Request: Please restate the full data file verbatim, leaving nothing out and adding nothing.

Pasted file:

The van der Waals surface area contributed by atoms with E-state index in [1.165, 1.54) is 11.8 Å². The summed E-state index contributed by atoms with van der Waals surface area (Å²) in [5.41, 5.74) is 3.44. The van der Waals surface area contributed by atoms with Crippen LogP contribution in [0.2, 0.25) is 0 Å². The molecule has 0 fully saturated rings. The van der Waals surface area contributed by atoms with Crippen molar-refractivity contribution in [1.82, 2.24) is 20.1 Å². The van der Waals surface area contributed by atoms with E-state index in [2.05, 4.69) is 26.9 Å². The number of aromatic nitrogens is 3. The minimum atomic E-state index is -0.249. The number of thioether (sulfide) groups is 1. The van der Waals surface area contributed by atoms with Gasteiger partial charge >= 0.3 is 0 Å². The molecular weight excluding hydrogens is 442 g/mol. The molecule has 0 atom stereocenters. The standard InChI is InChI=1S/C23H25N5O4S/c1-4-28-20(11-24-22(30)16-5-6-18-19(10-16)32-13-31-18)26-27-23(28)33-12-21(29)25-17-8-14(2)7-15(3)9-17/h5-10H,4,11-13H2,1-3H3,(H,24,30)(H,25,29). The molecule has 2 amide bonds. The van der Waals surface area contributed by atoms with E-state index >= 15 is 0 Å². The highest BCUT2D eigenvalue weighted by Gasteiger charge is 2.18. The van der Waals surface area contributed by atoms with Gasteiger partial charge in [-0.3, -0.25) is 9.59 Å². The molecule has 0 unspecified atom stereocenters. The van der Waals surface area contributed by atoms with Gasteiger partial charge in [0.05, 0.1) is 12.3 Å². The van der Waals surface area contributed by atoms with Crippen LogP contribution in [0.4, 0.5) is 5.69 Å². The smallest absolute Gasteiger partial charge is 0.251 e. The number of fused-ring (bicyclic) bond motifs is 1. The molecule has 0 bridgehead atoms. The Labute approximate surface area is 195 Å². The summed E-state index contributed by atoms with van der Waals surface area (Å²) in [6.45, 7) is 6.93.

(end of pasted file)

The van der Waals surface area contributed by atoms with E-state index in [1.165, 1.54) is 11.8 Å². The summed E-state index contributed by atoms with van der Waals surface area (Å²) in [5.41, 5.74) is 3.44. The van der Waals surface area contributed by atoms with Crippen LogP contribution in [0.2, 0.25) is 0 Å². The molecule has 0 fully saturated rings. The van der Waals surface area contributed by atoms with Crippen molar-refractivity contribution in [1.82, 2.24) is 20.1 Å². The van der Waals surface area contributed by atoms with E-state index in [2.05, 4.69) is 26.9 Å². The number of aromatic nitrogens is 3. The minimum atomic E-state index is -0.249. The number of thioether (sulfide) groups is 1. The van der Waals surface area contributed by atoms with Gasteiger partial charge >= 0.3 is 0 Å². The molecular weight excluding hydrogens is 442 g/mol. The molecule has 0 atom stereocenters. The standard InChI is InChI=1S/C23H25N5O4S/c1-4-28-20(11-24-22(30)16-5-6-18-19(10-16)32-13-31-18)26-27-23(28)33-12-21(29)25-17-8-14(2)7-15(3)9-17/h5-10H,4,11-13H2,1-3H3,(H,24,30)(H,25,29). The molecule has 2 amide bonds. The van der Waals surface area contributed by atoms with E-state index >= 15 is 0 Å². The highest BCUT2D eigenvalue weighted by Gasteiger charge is 2.18. The van der Waals surface area contributed by atoms with Gasteiger partial charge in [-0.3, -0.25) is 9.59 Å². The molecule has 0 unspecified atom stereocenters. The van der Waals surface area contributed by atoms with Gasteiger partial charge in [0.05, 0.1) is 12.3 Å². The van der Waals surface area contributed by atoms with Crippen LogP contribution in [0.4, 0.5) is 5.69 Å². The smallest absolute Gasteiger partial charge is 0.251 e. The number of fused-ring (bicyclic) bond motifs is 1. The molecule has 0 bridgehead atoms. The Labute approximate surface area is 195 Å². The summed E-state index contributed by atoms with van der Waals surface area (Å²) in [6.45, 7) is 6.93.